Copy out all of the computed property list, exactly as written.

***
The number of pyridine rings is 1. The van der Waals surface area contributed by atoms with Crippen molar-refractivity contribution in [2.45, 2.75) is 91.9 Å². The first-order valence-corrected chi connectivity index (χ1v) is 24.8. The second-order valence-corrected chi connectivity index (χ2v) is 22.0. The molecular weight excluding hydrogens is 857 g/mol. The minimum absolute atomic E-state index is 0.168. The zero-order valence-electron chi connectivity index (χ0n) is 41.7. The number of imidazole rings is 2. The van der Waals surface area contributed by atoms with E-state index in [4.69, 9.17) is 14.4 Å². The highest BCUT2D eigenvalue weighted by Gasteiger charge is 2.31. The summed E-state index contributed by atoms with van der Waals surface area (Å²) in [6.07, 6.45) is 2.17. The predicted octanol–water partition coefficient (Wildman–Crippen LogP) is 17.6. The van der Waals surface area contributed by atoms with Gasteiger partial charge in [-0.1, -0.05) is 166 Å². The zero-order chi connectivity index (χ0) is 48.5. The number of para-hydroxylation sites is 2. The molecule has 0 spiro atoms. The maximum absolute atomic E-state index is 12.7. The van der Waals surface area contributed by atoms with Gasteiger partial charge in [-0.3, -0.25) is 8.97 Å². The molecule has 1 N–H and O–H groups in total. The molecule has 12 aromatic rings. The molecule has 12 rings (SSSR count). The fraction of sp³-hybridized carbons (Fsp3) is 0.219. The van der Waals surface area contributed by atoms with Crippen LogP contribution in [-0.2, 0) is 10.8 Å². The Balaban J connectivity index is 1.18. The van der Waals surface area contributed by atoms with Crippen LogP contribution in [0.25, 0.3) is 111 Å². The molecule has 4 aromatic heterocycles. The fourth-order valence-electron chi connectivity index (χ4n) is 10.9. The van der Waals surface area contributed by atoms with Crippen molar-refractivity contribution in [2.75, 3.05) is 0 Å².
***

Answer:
The number of pyridine rings is 1. The van der Waals surface area contributed by atoms with Crippen molar-refractivity contribution in [2.45, 2.75) is 91.9 Å². The first-order valence-corrected chi connectivity index (χ1v) is 24.8. The second-order valence-corrected chi connectivity index (χ2v) is 22.0. The molecular weight excluding hydrogens is 857 g/mol. The minimum absolute atomic E-state index is 0.168. The zero-order valence-electron chi connectivity index (χ0n) is 41.7. The number of imidazole rings is 2. The van der Waals surface area contributed by atoms with E-state index in [4.69, 9.17) is 14.4 Å². The highest BCUT2D eigenvalue weighted by Gasteiger charge is 2.31. The summed E-state index contributed by atoms with van der Waals surface area (Å²) in [6.07, 6.45) is 2.17. The predicted octanol–water partition coefficient (Wildman–Crippen LogP) is 17.6. The van der Waals surface area contributed by atoms with Gasteiger partial charge in [-0.1, -0.05) is 166 Å². The zero-order chi connectivity index (χ0) is 48.5. The number of para-hydroxylation sites is 2. The molecule has 0 spiro atoms. The maximum absolute atomic E-state index is 12.7. The van der Waals surface area contributed by atoms with Gasteiger partial charge in [-0.3, -0.25) is 8.97 Å². The molecule has 1 N–H and O–H groups in total. The molecule has 12 aromatic rings. The molecule has 12 rings (SSSR count). The fraction of sp³-hybridized carbons (Fsp3) is 0.219. The van der Waals surface area contributed by atoms with Crippen LogP contribution in [-0.2, 0) is 10.8 Å². The Balaban J connectivity index is 1.18. The van der Waals surface area contributed by atoms with Crippen LogP contribution in [0.25, 0.3) is 111 Å². The molecule has 4 aromatic heterocycles. The fourth-order valence-electron chi connectivity index (χ4n) is 10.9. The van der Waals surface area contributed by atoms with Crippen molar-refractivity contribution in [2.75, 3.05) is 0 Å².